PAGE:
Roxane Laboratories, Inc. v. Novartis AG

IPR2016-01461 (US 9,006,224 B2)
Decision denying institution
February 13, 2017

Brief Summary: Roxane’s petition for IPR of Novartis’ US 9,006,224 related to the use of Afinitor® (everolimus) to treat pancreatic cancer dismissed as a reasonable likelihood of success in showing obviousness was not presented.

Summary: Roxane petitioned for IPR of Novartis’ US 9,006,224 related to methods for treating pancreatic neuroendocrine tumors (PNETs) by administering a rapamycin analogue (Afinitor® (everolimus)) “as a monotherapy and wherein the tumors are advanced tumors after failure of cytotoxic chemotherapy.” The decision notes that two infringement actions are pending against Roxane and Par, respectively. Par has also challenged claims 1-3 of the ‘224 patent in IPR2016-01479. In this IPR, Roxane challenged claims 1 and 2 as obvious in view of two (Lane and Tabernero) or three (von Wichert, Dutcher, Cottens, and Tabernero) references. The Board agreed with Novartis that “advanced” means “metastatic or unresectable” under the broadest reasonable interpretation (BRI) in view of specification (e.g., which implies “that not all solid tumors are ‘advanced’”) and “evidence of ordinary and customary usage, such as the ACS Cancer Glossary. The Board also agreed with Novartis that ‘advanced,’ in the usage of claim 1, is different than ‘after failure of cytotoxic chemotherapy’” (“advanced tumors…are present prior to” treatment failure). Tabernero is an abstract “regarding a Phase I study of the use of everolimus in patients with advanced solid tumors” which the Board, agreeing with Novartis, found does not “contain an explicit reference to either advanced PNETs or the failure of cytotoxic chemotherapy.” The Board saw “no reason to conclude that Tabernero intended to depart from” the above-mentioned “ordinary and customary usage” of “advanced” and, therefore, could not conclude the reference “would have been understood by a person of ordinary skill in the art as describing tumors that have failed to respond to cytotoxic chemotherapy.” It explained that Roxane’s expert testimony was only a “bare conclusion” which is therefore “entitled to little or no weight” (citing Monsanto, IPR2013-00022) (“Where, as here, the conclusory testimony is the sole basis for establishing that a claim limitation is taught or suggested by the prior art, we find it insufficient to establish a reasonable likelihood of prevailing regarding that claim.”) This rationale was applied to both combinations of references. The Board therefore concluded a reasonable likelihood of success was not shown.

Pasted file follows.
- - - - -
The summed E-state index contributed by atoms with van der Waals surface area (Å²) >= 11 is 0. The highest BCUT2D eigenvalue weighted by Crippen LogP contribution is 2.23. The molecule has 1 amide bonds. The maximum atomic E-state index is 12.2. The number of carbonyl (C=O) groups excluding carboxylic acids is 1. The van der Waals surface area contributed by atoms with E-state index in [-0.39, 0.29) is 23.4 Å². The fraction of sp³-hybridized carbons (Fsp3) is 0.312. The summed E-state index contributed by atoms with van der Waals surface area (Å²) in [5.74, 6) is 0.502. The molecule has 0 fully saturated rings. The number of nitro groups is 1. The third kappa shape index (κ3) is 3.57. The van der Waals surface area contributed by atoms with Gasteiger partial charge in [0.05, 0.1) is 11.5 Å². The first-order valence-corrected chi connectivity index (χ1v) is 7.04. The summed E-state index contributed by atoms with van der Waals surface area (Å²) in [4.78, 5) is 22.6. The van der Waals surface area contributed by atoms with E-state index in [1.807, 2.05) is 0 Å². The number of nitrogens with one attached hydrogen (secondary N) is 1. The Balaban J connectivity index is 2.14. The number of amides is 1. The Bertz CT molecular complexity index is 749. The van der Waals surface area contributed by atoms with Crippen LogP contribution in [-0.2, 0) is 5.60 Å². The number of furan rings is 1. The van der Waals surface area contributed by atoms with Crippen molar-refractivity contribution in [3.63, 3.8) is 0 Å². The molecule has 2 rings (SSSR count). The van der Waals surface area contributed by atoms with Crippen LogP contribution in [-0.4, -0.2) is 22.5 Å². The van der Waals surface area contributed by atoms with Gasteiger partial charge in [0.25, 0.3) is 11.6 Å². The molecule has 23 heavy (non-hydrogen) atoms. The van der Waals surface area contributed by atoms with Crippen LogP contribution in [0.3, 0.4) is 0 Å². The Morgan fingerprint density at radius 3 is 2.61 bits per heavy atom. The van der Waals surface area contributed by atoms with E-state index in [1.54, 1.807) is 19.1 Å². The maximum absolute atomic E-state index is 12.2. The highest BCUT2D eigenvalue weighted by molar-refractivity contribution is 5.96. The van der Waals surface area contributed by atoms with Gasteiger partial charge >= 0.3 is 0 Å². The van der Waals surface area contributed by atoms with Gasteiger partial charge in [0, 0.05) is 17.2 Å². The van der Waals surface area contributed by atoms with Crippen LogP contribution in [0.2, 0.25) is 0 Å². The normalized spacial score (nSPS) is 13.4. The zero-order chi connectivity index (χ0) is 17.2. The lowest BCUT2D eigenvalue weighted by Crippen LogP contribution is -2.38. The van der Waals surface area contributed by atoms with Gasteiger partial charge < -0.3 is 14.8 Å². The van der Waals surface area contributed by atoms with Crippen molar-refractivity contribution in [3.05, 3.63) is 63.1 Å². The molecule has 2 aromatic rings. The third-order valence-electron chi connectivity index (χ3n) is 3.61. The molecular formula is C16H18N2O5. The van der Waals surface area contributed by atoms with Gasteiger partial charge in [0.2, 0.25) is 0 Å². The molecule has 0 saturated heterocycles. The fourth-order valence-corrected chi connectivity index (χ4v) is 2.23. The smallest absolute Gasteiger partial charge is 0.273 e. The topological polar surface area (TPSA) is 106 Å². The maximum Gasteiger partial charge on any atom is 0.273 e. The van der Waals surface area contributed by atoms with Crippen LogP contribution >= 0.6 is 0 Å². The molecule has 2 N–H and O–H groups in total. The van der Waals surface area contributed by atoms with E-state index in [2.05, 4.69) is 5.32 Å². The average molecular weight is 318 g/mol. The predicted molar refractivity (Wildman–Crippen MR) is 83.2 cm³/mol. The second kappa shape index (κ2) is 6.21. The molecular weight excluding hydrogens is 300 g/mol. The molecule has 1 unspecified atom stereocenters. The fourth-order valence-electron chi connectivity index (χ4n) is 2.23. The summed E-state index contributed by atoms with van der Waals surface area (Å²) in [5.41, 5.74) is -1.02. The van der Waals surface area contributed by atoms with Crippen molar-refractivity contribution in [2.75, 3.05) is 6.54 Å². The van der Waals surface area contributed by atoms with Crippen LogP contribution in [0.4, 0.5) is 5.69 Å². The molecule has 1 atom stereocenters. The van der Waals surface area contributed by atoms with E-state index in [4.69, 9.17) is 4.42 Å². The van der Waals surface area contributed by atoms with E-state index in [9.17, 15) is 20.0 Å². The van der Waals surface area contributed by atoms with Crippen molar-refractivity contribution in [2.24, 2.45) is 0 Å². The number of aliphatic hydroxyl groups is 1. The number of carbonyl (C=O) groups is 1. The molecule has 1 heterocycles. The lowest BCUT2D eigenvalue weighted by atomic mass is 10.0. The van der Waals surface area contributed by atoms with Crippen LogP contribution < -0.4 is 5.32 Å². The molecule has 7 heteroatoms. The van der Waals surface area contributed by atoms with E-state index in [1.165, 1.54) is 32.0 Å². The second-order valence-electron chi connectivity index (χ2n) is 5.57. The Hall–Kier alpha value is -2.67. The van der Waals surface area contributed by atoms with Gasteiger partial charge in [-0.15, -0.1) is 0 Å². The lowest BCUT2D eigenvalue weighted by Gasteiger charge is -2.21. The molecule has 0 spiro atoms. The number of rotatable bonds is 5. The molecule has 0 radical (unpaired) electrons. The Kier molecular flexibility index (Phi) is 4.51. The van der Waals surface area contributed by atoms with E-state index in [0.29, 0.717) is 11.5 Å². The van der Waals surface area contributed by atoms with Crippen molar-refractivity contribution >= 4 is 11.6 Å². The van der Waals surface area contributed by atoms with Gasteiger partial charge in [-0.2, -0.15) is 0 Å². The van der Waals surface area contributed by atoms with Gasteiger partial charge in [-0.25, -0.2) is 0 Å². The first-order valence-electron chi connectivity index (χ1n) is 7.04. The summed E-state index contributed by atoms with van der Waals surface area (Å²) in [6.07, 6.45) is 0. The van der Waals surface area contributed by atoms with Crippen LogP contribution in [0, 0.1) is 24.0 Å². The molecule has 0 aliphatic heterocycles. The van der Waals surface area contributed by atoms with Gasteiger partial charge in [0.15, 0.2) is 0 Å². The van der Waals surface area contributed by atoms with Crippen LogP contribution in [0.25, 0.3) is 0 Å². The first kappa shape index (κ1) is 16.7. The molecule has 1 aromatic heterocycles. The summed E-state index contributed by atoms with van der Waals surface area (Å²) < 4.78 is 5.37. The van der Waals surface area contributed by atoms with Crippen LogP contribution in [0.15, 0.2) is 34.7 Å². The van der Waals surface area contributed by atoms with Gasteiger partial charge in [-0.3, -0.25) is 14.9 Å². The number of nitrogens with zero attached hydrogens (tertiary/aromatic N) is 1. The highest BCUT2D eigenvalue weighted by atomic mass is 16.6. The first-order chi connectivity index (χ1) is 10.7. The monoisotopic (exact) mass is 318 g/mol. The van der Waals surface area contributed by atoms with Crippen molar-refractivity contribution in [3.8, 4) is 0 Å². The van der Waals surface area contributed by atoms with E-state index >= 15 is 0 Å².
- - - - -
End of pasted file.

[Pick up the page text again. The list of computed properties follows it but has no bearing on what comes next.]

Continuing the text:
This entry was posted in Inter Parties Review (IPR), IPR, Obviousness. Bookmark the permalink.

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